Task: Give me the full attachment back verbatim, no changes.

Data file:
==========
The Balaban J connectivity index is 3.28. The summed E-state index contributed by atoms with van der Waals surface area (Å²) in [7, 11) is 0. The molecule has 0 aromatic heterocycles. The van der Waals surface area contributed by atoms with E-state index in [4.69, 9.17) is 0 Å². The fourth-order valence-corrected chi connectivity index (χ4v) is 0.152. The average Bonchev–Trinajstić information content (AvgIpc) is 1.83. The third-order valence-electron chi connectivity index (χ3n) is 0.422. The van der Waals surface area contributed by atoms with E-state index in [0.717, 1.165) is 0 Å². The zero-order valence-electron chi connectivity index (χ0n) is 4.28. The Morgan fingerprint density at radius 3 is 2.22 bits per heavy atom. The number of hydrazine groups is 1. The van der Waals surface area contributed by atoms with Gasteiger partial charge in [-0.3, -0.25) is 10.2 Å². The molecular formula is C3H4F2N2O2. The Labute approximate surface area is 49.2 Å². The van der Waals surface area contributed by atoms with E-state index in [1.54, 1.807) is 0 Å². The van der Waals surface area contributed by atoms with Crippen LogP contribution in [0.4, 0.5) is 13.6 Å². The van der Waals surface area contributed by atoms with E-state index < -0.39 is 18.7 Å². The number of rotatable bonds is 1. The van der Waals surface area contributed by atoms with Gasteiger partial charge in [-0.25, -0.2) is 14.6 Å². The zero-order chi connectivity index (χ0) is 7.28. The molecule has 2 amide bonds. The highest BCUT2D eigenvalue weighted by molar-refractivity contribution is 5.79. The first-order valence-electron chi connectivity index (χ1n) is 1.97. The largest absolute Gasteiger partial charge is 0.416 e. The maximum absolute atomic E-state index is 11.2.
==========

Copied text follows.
The Balaban J connectivity index is 3.28. The summed E-state index contributed by atoms with van der Waals surface area (Å²) in [7, 11) is 0. The molecule has 0 aromatic heterocycles. The van der Waals surface area contributed by atoms with E-state index in [4.69, 9.17) is 0 Å². The fourth-order valence-corrected chi connectivity index (χ4v) is 0.152. The average Bonchev–Trinajstić information content (AvgIpc) is 1.83. The third-order valence-electron chi connectivity index (χ3n) is 0.422. The van der Waals surface area contributed by atoms with E-state index in [0.717, 1.165) is 0 Å². The zero-order valence-electron chi connectivity index (χ0n) is 4.28. The Morgan fingerprint density at radius 3 is 2.22 bits per heavy atom. The number of hydrazine groups is 1. The van der Waals surface area contributed by atoms with Gasteiger partial charge in [-0.3, -0.25) is 10.2 Å². The molecular formula is C3H4F2N2O2. The Labute approximate surface area is 49.2 Å². The van der Waals surface area contributed by atoms with E-state index in [1.54, 1.807) is 0 Å². The van der Waals surface area contributed by atoms with Crippen LogP contribution in [0.4, 0.5) is 13.6 Å². The van der Waals surface area contributed by atoms with E-state index < -0.39 is 18.7 Å². The number of rotatable bonds is 1. The van der Waals surface area contributed by atoms with Gasteiger partial charge in [-0.25, -0.2) is 14.6 Å². The zero-order chi connectivity index (χ0) is 7.28. The molecule has 2 amide bonds. The highest BCUT2D eigenvalue weighted by molar-refractivity contribution is 5.79. The first-order valence-electron chi connectivity index (χ1n) is 1.97. The largest absolute Gasteiger partial charge is 0.416 e. The maximum absolute atomic E-state index is 11.2.